Damage Control: Why We Need To Lock Down The Borders
I know for a fact that several of the contributors to this blog will disagree with my stance on border control. Doug just posted about it. Brad’s mentioned it in the past. And if my memory (currently taken up by such wonderful things as bone cancers and endocrine disorders) serves correctly, there are a couple of contributors to this blog that agree with me.
What I would like to see is a considerable streamlining of the process for legal immigration where we have openings and a much strengthened enforcement of illegal immigration laws and more impenetrable borders.
As the son of immigrants, I’m very grateful for the opportunities this country has given us. And I’m even more thankful to have received what’s left of the blessings of liberty our (your?) forefathers fought and died for.
But it’s the very fact that our liberty is but a faded reminder of its past glory that makes me wish for stronger borders. There is no doubt that our country was built by immigrants and that immigration is vital to our continued growth and progress. I say this because both my parents work jobs ‘that Americans won’t do.’ And they do a pretty good job. Both of these jobs require graduate degrees.
There are certain political and economic realities of the world and this country that we must accept and deal with or face the prospect of watching what’s left of our liberty circle down the drain because we refused to support distasteful but necessary legislation. The fact that we stayed true to our liberal ideals would be little solace if we inhabited a prison born of statism.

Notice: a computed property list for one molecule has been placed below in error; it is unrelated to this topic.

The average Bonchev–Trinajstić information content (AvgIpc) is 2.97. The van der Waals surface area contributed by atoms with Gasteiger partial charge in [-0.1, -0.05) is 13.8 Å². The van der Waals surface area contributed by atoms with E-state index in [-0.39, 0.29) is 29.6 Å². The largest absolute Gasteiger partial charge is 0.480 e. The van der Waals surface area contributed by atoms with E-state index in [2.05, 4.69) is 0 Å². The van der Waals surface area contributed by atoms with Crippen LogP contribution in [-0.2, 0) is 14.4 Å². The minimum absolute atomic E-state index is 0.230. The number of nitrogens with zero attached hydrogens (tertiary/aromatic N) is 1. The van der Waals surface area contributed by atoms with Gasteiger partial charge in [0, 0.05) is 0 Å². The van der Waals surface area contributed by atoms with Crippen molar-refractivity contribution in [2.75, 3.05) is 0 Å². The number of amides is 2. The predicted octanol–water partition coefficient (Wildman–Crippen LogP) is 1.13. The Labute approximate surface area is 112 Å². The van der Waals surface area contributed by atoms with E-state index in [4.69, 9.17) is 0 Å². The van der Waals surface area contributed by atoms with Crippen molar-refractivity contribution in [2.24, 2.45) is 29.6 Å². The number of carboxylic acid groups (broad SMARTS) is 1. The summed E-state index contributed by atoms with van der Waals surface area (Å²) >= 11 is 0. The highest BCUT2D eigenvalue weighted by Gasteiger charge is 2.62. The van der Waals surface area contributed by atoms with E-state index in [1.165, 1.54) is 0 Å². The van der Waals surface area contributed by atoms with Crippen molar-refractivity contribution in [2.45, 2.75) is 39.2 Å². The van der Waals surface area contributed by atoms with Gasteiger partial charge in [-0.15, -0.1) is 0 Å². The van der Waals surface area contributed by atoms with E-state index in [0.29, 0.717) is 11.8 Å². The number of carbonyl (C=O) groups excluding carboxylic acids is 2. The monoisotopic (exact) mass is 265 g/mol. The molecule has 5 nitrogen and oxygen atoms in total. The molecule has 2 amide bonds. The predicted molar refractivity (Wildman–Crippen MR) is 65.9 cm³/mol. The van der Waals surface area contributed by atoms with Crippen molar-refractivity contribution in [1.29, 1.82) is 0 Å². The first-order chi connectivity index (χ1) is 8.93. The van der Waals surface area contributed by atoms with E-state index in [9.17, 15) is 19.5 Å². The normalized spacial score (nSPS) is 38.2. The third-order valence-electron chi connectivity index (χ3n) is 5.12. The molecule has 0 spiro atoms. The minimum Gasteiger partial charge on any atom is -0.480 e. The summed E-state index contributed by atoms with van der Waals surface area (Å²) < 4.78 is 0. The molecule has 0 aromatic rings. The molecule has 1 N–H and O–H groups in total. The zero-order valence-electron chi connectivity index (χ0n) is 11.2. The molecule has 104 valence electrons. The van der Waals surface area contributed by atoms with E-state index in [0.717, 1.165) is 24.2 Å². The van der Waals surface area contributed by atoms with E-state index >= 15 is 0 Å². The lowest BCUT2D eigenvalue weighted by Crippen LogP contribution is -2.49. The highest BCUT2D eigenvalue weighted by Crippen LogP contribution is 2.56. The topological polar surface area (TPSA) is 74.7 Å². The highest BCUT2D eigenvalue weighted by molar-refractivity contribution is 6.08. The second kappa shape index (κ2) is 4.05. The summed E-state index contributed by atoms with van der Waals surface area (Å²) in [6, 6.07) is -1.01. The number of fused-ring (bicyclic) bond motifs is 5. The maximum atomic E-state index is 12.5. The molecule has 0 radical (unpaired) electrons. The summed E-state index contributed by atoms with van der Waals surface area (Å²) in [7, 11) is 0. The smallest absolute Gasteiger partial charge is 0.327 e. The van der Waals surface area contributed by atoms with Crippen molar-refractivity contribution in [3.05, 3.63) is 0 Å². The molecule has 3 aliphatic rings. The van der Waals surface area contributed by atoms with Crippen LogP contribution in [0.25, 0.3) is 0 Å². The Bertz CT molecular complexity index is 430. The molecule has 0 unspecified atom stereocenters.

I discussed this concept of cutting to cure in an earlier essay. The Castle Doctrine makes me angry, as does the fact that I have to take a class and apply for a CCW. These things shouldn’t have to exist. The second amendment and the writings of our ideological fathers confirm this. Yet here I am, saving up the money and finding a free Saturday to take the class. And there I’ll be, standing in the Sherrif’s office paying him several hundred dollars so he can run my prints like a common criminal so I can get a permit just to carry a means to defend myself.
But do you know what would be altogether worse? Not being able to defend myself in my home. Not being able to carry. More regulation, more bureaucracy. But my 2nd amendment rights at least partially restored–in a practical if not ideological sense.
In today’s political climate, Kennedy’s famous quote has been reversed. It is now not about what you can do for your country, but what your country can do for you. In this climate, freedom has been redefined as comfort. Into this environment you invite millions of people who through no fault of their own better qualify as ‘have-nots’ than ‘haves’. And as the ‘have nots’–together with the cultural elite–have shown themselves all to willing to do, they will vote from others’ pocketbooks. And they will vote for other egregious restrictions and legalized discrimination.
As I have remarked before: